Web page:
'I told you, I didn't know. Treadstone didn't exist for me; in many ways it still doesn't. '
'I forgot. You lost your memory. What was the word? Disorientation?'
'Yes, but it's not strong enough. The word is amnesia. '
'Let's stick to disorientation. Because it seems you oriented yourself straight into Zurich, right to the Gemeinschaft. '
There was a negative surgically implanted near my hip. '
'There certainly was; you insisted on it. A few of us understood why. It's the best insurance you can have. '
'I don't know what you're talking about. Can't you understand that!'
'Sure. You found the negative with only a number on it and right away you assumed the name of Jason Bourne. '
'It didn't happen that way! Each day it seemed I learned something, one step at a time, one revelation at a time. A hotel clerk called me Bourne; I didn't learn the name Jason until I went to the bank. '
'Where you knew exactly what to do,' interrupted Conklin. 'No hesitation at all. In and out, four million gone. '
'Washburn told me what to do!'
Then a woman came along who just happened to be a financial whizz kid to tell you how to squirrel away the rest I And before that you took out Chernak in the Lowenstrasse, and three men we didn't know but figured they sure as hell knew you. And here in Paris, another shot in a bank transfer truck. Another associate? You covered every track, every goddamned track. Until there was only one thing left to do. And you - you son of a bitch - you did it. "
'Will you listen to me! Those men tried to kill me; they've been hunting me since Marseilles. Beyond that, I honestly don't know what you're talking about! . . . Things come to me at times. Faces, streets, buildings; sometimes just images I can't place, but know they mean something, only I can't relate to them. And names - there are names, but then no faces. Goddamn you! I'm an amnesiac I That's the truth!'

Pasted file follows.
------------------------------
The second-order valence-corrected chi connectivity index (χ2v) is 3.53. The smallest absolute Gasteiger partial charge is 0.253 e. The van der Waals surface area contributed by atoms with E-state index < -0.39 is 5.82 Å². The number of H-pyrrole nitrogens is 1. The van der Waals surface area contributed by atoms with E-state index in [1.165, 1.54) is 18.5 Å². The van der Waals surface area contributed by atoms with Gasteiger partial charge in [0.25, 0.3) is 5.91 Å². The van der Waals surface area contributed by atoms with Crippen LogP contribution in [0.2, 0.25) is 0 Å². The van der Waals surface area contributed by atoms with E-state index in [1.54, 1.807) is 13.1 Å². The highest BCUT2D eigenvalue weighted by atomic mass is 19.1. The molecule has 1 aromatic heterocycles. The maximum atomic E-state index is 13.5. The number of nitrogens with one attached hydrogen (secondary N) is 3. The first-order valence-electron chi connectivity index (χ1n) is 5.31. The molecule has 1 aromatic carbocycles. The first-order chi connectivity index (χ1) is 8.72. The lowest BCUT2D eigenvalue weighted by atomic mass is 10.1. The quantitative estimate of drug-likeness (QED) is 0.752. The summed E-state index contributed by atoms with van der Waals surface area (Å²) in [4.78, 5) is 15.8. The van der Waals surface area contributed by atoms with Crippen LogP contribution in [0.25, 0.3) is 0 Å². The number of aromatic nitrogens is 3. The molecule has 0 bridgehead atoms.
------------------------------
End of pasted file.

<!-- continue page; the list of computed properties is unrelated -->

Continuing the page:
'One of those names wouldn't be Carlos, would it?'
'Yes, and you know it! That's the point; you know much more about it than / do! I can recite a thousand facts about Carlos, but / don't know why. I was told I had an agreement with Treadstone by a man who's halfway back to Asia by now, a man who worked for Carlos; He said Carlos knows. That Carlos was closing in on me, that you put out the word that I'd turned. He couldn't understand the strategy, and I couldn't tell him. You thought I'd turned because you didn't hear from me, and I couldn't reach you because I didn't know who you were; I still don't know who you are. '
'Or the Monk, I suppose. '
'Yes, yes . . . the Monk. His name was Abbott. '
'Very good. And the Yachtsman? You remember the Yachtsman, don't you? And his wife?'
'Names. They're there, yes. No faces. '
'Or . . . Gordon Webb. ' Conklin said the name quietly.
'What?' Bourne felt the jolt in his chest, then a stinging, searing pain that drove through his temples to his eyes. His eyes were on fire! Fire! Explosions and darkness, high winds and pain . . . Almanac to Delta! Abandon, abandon! You will respond as ordered. Abandon! 'Gordon . . . ' Jason heard his own voice, but it was far away in a faraway wind. He closed his eyes, the eyes that burned so, and tried to push the mists away. Then he opened his eyes and was not at all surprised to see Conklin's gun aimed at his head.
'I don't know how you did it, but you did. The only thing left to do and you did it! You got back to New York and blew them all away. You butchered them, you son of a bitch. I wish to Christ I could bring you back and see you strapped into an electric chair, but I can't, so I'll do the next best thing. I'll take you myself. '